On Nov. 7, 2011, with his wife of 52 ears, Carol, by his side, Mr. Anderson received a kidney donation at Newark Beth Israel Medical Center’s Renal and PancreasTransplant Center from his daughter, Sharon Feniello, of South River, who is an East Brunswick Board of Education employee.
“He has been an amazing inspiration for me, and for his co-workers,” says Mrs. Feniello, whose sister, Colleen, was also prepared to be a donor. “He never loses sight of the fact that there is always someone else who has a more difficult situation than he does and he makes it a point to motivate all of us to be held to the same morals and values.”
After retiring from American Airlines, Mr. Anderson, who is a diabetic, had quintuple-bypass heart surgery 10 years ago, but he did not slow down. He used his free time after teaching to coach soccer, work the time clock at basketball games, and organize fundraisers and school reunions as the school’s alumni director.
Then two years ago, with his kidneys now failing, Mr. Anderson went on peritoneal dialysis and performed the treatment on himself four times a day, while continuing to work. When it came time to have his daughter tested to see if she could be his kidney donor, there was more bad news. Mr. Anderson was found to have prostate cancer.
After his successful cancer treatment, his insurance company put a two year hold on any kidney transplant. It took a call from Shamkant Mulgaonkar, M.D., Chief of the Renal and Pancreas Transplant Division, to convince the insurance company to cover the transplant.
Mr. Anderson also credits two physicians with helping him through the process,Sadanand Palekar, MD, Program Director of Newark Beth Israel’s Renal and PancreasTransplant Center, and cardiologist James J. Hefferan M.D., who referred him to Dr. Palekar. Dr. Hefferan was one of Mr. Anderson’s former students at Marist, and Mr. Anderson said that anytime that Dr. Hefferan is involved, “I know everything will be okay.”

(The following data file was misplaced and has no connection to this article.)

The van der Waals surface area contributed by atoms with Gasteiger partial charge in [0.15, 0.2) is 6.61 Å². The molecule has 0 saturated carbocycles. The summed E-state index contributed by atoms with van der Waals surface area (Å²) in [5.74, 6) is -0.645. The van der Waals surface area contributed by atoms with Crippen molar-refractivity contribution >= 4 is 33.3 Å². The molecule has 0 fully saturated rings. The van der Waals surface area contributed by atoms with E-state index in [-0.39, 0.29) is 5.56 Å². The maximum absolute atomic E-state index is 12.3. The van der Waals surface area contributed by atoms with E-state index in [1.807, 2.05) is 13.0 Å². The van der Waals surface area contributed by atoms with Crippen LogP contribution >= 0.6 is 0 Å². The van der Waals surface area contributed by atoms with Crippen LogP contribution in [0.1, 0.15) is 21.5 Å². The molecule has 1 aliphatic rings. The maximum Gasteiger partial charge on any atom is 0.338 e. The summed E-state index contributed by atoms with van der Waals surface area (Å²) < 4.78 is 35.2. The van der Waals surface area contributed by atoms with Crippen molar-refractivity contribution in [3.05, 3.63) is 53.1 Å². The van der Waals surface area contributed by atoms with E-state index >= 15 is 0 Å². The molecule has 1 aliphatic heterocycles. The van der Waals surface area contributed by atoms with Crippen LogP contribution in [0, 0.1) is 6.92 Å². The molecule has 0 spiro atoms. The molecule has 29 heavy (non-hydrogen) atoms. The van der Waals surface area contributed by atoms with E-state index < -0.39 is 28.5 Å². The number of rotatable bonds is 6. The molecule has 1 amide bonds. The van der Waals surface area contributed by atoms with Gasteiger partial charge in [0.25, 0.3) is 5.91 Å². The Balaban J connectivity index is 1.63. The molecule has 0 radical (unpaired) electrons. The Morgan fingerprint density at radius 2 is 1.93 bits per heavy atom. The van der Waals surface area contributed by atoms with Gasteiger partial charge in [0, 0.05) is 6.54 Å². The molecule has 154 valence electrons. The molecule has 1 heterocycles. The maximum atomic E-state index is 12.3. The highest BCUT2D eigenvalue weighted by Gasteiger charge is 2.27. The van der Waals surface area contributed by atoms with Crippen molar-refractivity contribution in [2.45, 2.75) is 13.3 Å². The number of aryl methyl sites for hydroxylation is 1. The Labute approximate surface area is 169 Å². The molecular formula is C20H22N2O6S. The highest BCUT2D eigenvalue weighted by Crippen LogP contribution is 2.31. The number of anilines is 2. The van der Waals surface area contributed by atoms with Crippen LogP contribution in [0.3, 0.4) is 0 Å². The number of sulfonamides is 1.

With the transplant finally approved, and Mrs. Feniello found to be a match, the transplant surgery was a success. When Mr. Anderson returned to his job at Marist, his first time back was for the school’s holiday Christmas party. The room gave him a standing ovation.
“Frank Anderson is a virtual icon at Marist High School,” says Alice J. Miesnik, Principal, Marist High School. “Students from as far back as the 60’s remember him as their teacher and coach. These are the same students who now know him as a friend. One of his former students became his son-in-law! When Sharon, Frank’s daughter, offered to give her dad one of her kidneys, we at Marist weren’t in the least surprised; such generosity runs in the family. The Anderson name is part of the fabric that is Marist High School. Because of Frank’s successful transplant, we get to have him around a lot longer.”
Mrs. Feniello’s husband, Mark, and two children, Taylor, age 12 and Marky, age 9, were especially supportive of her decision to give a kidney to her father.
“They had been very worried about him and we all felt that this would make everything better,” she relates.
With the surgery behind him, Mr. Anderson and his wife look forward to long weekends in Pennsylvania where they have a second home. Watching the birds and feeding the deer will be a part of his richly deserved time off. Thanks to the success of his transplant, he also does not plan to retire from Marist any time soon.
“I cannot express to you how wonderful it feels to give the gift of life to a man that has been the most inspirational and influential person in my life,” says Mrs. Feniello. “He has built our family on values and faith, and has taught me that material things mean nothing in comparison to honor, integrity, and your relationship with God and family.”